In recent years, the auto industry has seen record sales for new vehicles, and many have seen that as evidence of a strong U.S. economy. Yet more recently, fears that the auto boom might have topped out have hit shares of used-car retailer CarMax (NYSE:KMX), and coming into its fiscal second-quarter report on Wednesday, CarMax investors had wanted to see signs that growth might return to more typical levels. Unfortunately, the car retailer wasn't able to deliver what most of those following the stock had wanted to see. Let's take a closer look at CarMax and whether its results truly point to potential problems down the road.
Where CarMax went off the road
CarMax's fiscal second-quarter results fell short of what investors had hoped for from the car retailer. Sales were up 2.9% to $4 billion, but that was barely half the growth rate that those following the stock had forecast from the company. Net income fell almost 6% to $162.4 million, and even though a drop in outstanding share count helped send per-share figures higher, earnings of $0.84 per share still missed the consensus forecast by $0.04.
Taking a closer look at CarMax's report, the broader for the company was mixed. Comparable used-car sales growth accelerated to 3.1% in unit terms, which marked a vast improvement over last quarter's near-breakeven comps. Total unit sales were up 7%. Yet on the wholesale side, the news was worse, with CarMax posting a 1.3% drop in wholesale sales. CarMax explained that with one fewer Monday in this year's fiscal second quarter compared to the same period last year, the company had one fewer major auction, which tends to drive a large portion of CarMax's wholesale business.
As we've seen in past quarters, the smaller parts of CarMax's business pulled the company in opposite directions. Poor performance in the new vehicle sales category stemmed from the elimination of two of its four new car franchises over the past year. Yet sales of extended protection plans were up 17%, and third-party finance fees jumped by more than 40%, again because of less risky credit extension to customers. That change in sales mix also showed up in CarMax's other numbers, including the fact that the proportion of higher-risk Tier 3 sales fell by nearly a third from year-ago levels, making up just 9.5% of total sales. When you look only at non-Tier 3 sales, comparable store used unit sales jumped more than 8%.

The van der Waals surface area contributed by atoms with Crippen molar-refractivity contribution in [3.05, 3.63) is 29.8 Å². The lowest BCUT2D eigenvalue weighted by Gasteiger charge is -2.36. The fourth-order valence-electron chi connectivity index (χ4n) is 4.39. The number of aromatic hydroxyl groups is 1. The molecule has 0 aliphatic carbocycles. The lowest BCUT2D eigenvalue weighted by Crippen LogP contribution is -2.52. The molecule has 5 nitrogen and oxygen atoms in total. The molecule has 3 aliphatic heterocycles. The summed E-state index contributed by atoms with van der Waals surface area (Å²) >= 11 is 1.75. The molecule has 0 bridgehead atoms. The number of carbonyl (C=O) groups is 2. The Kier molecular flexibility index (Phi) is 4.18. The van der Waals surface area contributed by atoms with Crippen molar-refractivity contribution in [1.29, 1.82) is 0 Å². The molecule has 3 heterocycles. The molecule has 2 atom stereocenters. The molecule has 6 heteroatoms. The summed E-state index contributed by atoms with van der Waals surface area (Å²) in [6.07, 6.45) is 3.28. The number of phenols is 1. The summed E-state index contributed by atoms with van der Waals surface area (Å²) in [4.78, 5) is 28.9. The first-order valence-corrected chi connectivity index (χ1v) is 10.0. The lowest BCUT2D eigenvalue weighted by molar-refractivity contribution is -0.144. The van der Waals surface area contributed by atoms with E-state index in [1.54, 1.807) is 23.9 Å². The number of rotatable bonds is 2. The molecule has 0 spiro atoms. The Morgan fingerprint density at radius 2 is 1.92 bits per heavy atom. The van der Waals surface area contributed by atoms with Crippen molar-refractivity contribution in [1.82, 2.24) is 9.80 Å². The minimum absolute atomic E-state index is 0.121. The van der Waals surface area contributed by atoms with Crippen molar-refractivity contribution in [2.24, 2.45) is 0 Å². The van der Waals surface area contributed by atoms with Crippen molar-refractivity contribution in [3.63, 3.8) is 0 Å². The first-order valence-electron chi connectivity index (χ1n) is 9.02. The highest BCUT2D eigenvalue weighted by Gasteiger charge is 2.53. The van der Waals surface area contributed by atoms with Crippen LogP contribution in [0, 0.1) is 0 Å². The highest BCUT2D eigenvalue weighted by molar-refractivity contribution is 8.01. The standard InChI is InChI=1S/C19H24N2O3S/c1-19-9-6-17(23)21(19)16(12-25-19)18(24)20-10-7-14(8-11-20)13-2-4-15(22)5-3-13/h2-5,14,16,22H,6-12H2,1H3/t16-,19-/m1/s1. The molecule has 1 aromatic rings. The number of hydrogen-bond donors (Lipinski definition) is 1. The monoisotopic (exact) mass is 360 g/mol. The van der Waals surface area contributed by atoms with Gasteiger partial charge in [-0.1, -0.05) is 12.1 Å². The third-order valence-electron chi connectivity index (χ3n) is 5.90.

Pricing pressures were even more evident this quarter than in previous periods. Used-car prices dropped 2.3% to $19,530, while wholesale vehicle prices dropped a more precipitous 4.1% to $5,119.
What's coming down the highway for CarMax?
CarMax remains enthusiastic about its future. In the post-earnings conference call, CEO Bill Nash noted that efforts to boost sales have the potential to tap into a broader national market. "We've launched a new website, we're testing new online shopping capabilities, and we're continuing to build out a new technology infrastructure," Nash said, and the CEO believes that further expansion is necessary to reach the more than one-third of the U.S. population that doesn't have immediate access to CarMax locations.
Moreover, some analysts are hopeful that a shift in sales from the new-car arena to used cars could help CarMax. With wholesale prices falling, the price disparities between new and used cars available in the marketplace are widening. That should spur used-car sales, and although Nash said that he hadn't heard the anecdotal evidence that one stock analysts mentioned during the conference call, he was hopeful that such stories would pan out in the future.
Nevertheless, CarMax shareholders didn't react well to the subpar performance during the fiscal second quarter, sending the stock down 2% following the announcement. Although the company remains confident in its prospects, investors will want to see proof before they start sending CarMax shares back upward.
Dan Caplinger has no position in any stocks mentioned. The Motley Fool owns shares of and recommends CarMax. Try any of our Foolish newsletter services free for 30 days. We Fools may not all hold the same opinions, but we all believe that considering a diverse range of insights makes us better investors. The Motley Fool has a disclosure policy.